Fetal Distress: What you should know?
What is fetal distress?
Fetal distress refers to the signs that the baby in the womb is not well. Mostly fetal distress is not a complication of its own, but hints towards an underlying issue. Fetal distress mostly happens in the final stage of pregnancy, before the time of delivery, or during the childbirth.
Causes of fetal distress
The baby gets distressed due to a wide range of internal or external causes. The most common reason for fetal distress is when the baby does not receive enough oxygen. Other reasons include:
- Placental abruption: It is a serious condition in which the placenta detaches from the uterus partially or wholly, before the baby is born. The baby will get no oxygen or nutrients leading to stillbirth.
- Umbilical cord prolapse: A serious obstetrics emergency in which umbilical cord comes ahead of the baby.
- Uterine rupture: A rare possibility when the scar of a previous caesarean section ruptures during childbirth
- Eclampsia and Preeclampsia: Pre-eclampsia is characterized by high blood pressure in the second trimester of pregnancy. And it can lead to eclampsia, a serious condition which can put mother’s life at risk during the time of delivery.
- Breathing problems in mother
- Shoulder dystocia: A condition of obstructed labour.
- Gestational diabetes
- Abnormal presentation or growth of the baby
- Fetal sepsis that happens in pregnancy
Symptoms of fetal distress
There are different indicators for the fetal distress, which should be immediately addressed to avoid further complications for the mother and the baby. Check for the following symptoms:
- A decrease or increase in the fetal heart beat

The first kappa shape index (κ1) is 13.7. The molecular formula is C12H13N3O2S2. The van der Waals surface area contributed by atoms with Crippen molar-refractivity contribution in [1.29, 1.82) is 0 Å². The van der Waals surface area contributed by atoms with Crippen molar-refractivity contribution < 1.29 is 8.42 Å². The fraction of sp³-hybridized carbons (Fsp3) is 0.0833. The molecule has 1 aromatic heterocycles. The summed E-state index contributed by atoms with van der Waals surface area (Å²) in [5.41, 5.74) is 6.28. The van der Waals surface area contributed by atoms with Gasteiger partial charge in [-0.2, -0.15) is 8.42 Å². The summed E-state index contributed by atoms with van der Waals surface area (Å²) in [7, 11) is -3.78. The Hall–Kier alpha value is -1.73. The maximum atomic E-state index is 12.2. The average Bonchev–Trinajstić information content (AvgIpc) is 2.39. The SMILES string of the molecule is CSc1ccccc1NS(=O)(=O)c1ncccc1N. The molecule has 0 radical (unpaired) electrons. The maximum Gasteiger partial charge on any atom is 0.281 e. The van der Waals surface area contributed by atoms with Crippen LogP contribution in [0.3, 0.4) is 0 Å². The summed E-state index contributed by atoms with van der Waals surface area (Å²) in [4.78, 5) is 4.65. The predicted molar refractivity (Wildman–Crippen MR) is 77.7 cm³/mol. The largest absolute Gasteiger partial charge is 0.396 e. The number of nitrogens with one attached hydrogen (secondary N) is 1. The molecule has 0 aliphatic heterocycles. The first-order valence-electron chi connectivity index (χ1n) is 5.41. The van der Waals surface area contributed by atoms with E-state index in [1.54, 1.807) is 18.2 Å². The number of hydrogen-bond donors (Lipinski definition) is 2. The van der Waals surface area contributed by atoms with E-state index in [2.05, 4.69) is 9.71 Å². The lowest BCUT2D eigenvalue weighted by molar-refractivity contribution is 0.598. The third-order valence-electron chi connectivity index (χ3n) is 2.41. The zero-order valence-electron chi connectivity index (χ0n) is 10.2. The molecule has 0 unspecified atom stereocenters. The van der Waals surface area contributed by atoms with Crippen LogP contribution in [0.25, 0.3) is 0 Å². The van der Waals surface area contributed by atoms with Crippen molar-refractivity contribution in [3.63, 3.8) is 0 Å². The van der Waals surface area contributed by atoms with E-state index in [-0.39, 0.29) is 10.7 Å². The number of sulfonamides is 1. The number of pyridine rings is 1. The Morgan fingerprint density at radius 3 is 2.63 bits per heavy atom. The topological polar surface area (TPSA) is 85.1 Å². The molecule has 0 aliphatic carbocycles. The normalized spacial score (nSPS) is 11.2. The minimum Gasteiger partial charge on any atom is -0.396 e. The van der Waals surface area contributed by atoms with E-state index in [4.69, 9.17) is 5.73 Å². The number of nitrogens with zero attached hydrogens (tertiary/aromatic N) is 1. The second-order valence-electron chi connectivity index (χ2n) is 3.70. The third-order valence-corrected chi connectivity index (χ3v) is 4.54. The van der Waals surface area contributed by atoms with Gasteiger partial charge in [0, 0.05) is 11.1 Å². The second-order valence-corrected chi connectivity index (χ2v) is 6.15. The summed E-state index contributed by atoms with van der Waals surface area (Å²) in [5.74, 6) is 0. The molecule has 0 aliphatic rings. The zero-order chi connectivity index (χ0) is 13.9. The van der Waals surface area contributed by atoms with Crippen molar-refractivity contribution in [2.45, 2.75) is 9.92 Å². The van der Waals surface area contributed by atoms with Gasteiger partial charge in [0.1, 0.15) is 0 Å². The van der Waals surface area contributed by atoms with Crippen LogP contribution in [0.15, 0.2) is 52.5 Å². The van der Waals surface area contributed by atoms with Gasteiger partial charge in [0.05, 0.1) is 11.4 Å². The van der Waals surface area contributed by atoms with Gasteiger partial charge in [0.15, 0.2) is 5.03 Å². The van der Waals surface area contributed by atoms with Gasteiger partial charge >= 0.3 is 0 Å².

- Early decelerations or late decelerations occurring in heart beat
- When the mother feels there is decrease in the movement of the baby
- Difference in fetal blood lactate level
- When meconium or the first stool of the baby gets mixed with the amniotic fluid
Risk factors of fetal distress
There are certain factors that increase the possibility of fetal distress. It includes:
- Anaemia in the mother
- Diabetes in the mother
- Infection like rubella
- Prolonged labour which stay more than 42 weeks
- Induced labour
- Intra-uterine growth destruction
- Pregnancy of multiple babies like twins, triplets or more
Recognising fetal distress
It is important that you should be under medical supervision during the course of pregnancy to avoid any complications or health risks to you and the baby. One of the major ways to recognise fetal distress is by closely monitoring the heartbeat of the fetus. It will help to detect if the baby is receiving adequate amount of oxygen.
Treatment for fetal distress
You will be closely monitored if the baby shows any change in the heartbeat. The treatment for fetal distress depends on the cause, severity of the issue, if it is during labour or not, weeks of Pregnancy etc. Emergency cesarean surgery is performed to save the baby if the underlying cause of fetal distress is fatal.